Painter Pam Greene finds inspiration in the Pacific Northwest. Click through a slide show of her work.
Text by Eleanor W. Hand
1 of 7Photography by Jon Jensen
Sitka and Low Tide Morning
When Pam moved to Oregon from San Francisco, she worried about adapting her landscape style to different scenery. Eventually she came to love the Pacific Northwest's rugged beauty. Just steps from her living room door, Pam painted this view. It focuses on a Sitka spruce tree, 45 inches in diameter, in her yard.
2 of 7Photography by Jon Jensen
Spectacular Manzanita Sunset
From her studio on a less-than-1-acre shelf above Manzanita Beach, Pam can see the sun rise in one direction and set in the other. She painted this view from an overlook a few minutes from her house. The hills of Manzanita compose the foreground, while the twin rocks of Rockaway Beach and Oceanside's monoliths fill the distance.
3 of 7Photography by Jon Jensen
The Turquoise Cauldron
On a bright November day in Oswald West State Park, Pam painted this basalt formation surrounded by water that was unusually turquoise for late fall.
4 of 7Photography by Jon Jensen
The Hidden Cove
After wandering off the main trail at Oswald West State Park and feeling lost, Pam discovered a hidden cove and snapped a photograph. Back in her studio, she used the cliffside image to create this painting.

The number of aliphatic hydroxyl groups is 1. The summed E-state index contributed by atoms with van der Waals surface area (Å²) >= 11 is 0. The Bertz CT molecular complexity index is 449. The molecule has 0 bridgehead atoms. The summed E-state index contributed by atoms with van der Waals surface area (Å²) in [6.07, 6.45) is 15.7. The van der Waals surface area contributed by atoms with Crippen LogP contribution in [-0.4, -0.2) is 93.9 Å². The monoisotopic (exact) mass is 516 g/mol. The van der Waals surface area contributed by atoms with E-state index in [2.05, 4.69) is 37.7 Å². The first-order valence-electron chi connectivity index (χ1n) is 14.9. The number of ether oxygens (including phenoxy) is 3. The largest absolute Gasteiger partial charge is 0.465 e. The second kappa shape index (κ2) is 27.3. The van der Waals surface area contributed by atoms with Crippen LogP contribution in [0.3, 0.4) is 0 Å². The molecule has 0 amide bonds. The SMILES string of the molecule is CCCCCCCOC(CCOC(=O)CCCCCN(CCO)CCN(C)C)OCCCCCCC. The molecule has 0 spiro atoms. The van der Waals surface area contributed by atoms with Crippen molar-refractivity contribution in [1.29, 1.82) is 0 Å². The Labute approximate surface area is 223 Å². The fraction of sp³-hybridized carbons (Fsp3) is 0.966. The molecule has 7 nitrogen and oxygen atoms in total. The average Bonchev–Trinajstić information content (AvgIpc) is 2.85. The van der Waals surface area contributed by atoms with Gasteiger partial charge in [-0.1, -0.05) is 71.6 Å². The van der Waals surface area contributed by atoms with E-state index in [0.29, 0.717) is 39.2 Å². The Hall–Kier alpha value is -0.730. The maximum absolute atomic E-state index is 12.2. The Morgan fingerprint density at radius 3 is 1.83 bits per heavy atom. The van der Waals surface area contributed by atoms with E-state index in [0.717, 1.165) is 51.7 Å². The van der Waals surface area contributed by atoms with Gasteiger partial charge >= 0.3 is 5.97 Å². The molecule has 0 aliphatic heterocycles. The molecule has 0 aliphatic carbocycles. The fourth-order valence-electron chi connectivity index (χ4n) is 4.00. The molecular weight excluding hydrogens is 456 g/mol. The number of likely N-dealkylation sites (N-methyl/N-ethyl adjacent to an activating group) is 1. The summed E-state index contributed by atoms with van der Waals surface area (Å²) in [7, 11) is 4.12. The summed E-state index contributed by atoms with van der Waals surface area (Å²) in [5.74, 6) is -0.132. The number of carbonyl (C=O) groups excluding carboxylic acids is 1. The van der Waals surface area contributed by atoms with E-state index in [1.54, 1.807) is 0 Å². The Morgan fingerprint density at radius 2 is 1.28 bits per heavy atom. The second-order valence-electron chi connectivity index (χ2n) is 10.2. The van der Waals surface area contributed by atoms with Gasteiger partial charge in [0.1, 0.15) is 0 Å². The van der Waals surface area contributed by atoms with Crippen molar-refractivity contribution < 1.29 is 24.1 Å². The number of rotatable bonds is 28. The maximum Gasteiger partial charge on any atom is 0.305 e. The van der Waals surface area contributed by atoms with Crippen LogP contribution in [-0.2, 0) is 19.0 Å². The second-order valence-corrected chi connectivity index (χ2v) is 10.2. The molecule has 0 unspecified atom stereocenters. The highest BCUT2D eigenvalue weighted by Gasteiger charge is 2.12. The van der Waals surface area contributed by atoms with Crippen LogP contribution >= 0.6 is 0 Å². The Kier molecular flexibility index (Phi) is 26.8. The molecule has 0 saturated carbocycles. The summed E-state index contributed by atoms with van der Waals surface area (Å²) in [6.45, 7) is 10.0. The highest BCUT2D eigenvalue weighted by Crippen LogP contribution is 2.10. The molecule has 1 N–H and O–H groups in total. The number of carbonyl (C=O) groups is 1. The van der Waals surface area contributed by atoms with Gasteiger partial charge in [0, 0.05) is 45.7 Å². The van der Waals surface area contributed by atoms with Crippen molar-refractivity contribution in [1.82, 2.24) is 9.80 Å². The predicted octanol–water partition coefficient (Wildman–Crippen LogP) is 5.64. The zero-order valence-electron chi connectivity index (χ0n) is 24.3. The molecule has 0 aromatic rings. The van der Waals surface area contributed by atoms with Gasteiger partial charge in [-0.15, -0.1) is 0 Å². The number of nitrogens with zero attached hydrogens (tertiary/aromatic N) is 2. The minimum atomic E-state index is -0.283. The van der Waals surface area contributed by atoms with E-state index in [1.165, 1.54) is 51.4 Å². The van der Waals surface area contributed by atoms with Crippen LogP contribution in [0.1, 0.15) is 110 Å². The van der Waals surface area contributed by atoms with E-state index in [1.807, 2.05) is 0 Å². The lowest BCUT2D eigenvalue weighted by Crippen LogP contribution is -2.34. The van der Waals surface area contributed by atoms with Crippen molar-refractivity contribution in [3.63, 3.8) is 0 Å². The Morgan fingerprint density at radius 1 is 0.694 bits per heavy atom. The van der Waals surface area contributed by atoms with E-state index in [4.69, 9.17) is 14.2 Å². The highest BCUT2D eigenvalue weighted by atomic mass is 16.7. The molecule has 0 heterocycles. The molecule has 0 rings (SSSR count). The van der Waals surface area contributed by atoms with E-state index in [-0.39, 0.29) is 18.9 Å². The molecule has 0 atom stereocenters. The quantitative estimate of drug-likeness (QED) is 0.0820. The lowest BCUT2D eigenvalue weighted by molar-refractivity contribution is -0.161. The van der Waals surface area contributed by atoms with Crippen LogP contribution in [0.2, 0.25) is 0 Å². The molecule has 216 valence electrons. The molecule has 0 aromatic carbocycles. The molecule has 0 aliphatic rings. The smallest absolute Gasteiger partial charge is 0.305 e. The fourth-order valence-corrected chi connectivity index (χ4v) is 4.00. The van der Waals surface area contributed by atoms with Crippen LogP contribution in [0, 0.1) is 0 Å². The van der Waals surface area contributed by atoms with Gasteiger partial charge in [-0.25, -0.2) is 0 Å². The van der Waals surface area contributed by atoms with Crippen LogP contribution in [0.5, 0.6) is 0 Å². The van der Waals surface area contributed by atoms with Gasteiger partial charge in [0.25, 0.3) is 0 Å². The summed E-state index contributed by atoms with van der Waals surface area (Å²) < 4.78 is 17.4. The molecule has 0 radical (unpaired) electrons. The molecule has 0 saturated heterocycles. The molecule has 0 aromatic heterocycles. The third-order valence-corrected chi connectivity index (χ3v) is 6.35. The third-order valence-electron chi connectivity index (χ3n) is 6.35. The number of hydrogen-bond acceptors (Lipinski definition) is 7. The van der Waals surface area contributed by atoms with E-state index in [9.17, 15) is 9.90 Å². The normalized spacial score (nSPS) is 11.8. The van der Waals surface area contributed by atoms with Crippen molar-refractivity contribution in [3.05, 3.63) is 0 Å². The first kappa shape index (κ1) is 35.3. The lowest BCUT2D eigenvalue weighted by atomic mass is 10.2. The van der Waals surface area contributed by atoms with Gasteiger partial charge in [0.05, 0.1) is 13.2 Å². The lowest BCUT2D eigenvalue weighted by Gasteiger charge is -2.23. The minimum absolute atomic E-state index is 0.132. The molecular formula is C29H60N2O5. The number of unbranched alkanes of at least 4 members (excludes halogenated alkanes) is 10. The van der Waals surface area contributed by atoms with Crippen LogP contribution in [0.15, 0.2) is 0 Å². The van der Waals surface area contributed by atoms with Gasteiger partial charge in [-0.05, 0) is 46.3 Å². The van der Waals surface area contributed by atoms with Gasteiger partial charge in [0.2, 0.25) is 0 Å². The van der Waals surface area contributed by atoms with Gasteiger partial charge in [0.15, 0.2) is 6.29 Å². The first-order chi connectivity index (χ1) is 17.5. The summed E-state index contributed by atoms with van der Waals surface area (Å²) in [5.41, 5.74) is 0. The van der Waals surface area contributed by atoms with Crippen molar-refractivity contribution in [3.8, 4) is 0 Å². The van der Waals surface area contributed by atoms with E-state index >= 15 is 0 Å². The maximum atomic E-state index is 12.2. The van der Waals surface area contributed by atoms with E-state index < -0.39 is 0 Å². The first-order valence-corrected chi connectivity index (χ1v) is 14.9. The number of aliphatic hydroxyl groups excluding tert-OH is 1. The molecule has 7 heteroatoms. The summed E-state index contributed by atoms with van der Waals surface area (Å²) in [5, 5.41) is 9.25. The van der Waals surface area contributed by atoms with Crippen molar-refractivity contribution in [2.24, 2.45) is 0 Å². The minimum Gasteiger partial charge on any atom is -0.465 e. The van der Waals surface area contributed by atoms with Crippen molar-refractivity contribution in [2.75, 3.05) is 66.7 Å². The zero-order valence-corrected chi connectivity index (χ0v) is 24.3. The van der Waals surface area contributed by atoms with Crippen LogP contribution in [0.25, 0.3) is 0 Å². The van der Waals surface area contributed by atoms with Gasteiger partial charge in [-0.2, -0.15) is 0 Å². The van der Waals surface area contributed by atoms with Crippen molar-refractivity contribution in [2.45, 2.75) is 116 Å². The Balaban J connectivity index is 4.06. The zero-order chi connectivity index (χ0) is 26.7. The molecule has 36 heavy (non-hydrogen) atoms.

5 of 7Photography by Jon Jensen
Haystack Rock, Cannon Beach
During the construction of Pam's house, designer Jimmy Onstott and his family allowed her to paint from their house and to dry oil paintings in their garage. She captured this view from the Onstott's lawn.
6 of 7Photography by Jon Jensen
Driftwood in Coral Light
The glow on this driftwood-laden beach near Pam's house occurs about 10 minutes before sunset.
7 of 7Photography by Jon Jensen
Neahkahnie Point and Morning Light
Pam began this piece during our Coastal Living photo shoot. She completed the painting in the morning light, which illuminates the cliffs of Neahkahnie Mountain.